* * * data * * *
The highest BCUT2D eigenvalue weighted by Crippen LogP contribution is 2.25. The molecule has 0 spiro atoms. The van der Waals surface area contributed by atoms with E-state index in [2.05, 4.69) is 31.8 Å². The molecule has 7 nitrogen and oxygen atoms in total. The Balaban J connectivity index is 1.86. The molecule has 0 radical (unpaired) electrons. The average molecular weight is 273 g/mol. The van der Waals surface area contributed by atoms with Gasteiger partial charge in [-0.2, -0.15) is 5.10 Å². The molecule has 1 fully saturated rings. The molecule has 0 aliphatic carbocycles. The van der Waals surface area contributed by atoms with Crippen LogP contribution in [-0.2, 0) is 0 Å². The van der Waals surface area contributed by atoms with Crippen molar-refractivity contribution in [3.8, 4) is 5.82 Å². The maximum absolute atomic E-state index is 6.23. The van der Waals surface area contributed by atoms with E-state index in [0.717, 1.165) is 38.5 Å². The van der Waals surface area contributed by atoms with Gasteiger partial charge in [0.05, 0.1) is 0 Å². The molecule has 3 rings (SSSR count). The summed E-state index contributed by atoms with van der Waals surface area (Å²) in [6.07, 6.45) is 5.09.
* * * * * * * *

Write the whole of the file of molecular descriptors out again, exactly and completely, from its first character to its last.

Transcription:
The highest BCUT2D eigenvalue weighted by Crippen LogP contribution is 2.25. The molecule has 0 spiro atoms. The van der Waals surface area contributed by atoms with E-state index in [2.05, 4.69) is 31.8 Å². The molecule has 7 nitrogen and oxygen atoms in total. The Balaban J connectivity index is 1.86. The molecule has 0 radical (unpaired) electrons. The average molecular weight is 273 g/mol. The van der Waals surface area contributed by atoms with Gasteiger partial charge in [-0.2, -0.15) is 5.10 Å². The molecule has 1 fully saturated rings. The molecule has 0 aliphatic carbocycles. The van der Waals surface area contributed by atoms with Crippen LogP contribution in [-0.2, 0) is 0 Å². The van der Waals surface area contributed by atoms with Crippen molar-refractivity contribution in [3.8, 4) is 5.82 Å². The maximum absolute atomic E-state index is 6.23. The van der Waals surface area contributed by atoms with E-state index in [0.717, 1.165) is 38.5 Å². The van der Waals surface area contributed by atoms with Gasteiger partial charge in [0.05, 0.1) is 0 Å². The molecule has 3 rings (SSSR count). The summed E-state index contributed by atoms with van der Waals surface area (Å²) in [6.07, 6.45) is 5.09.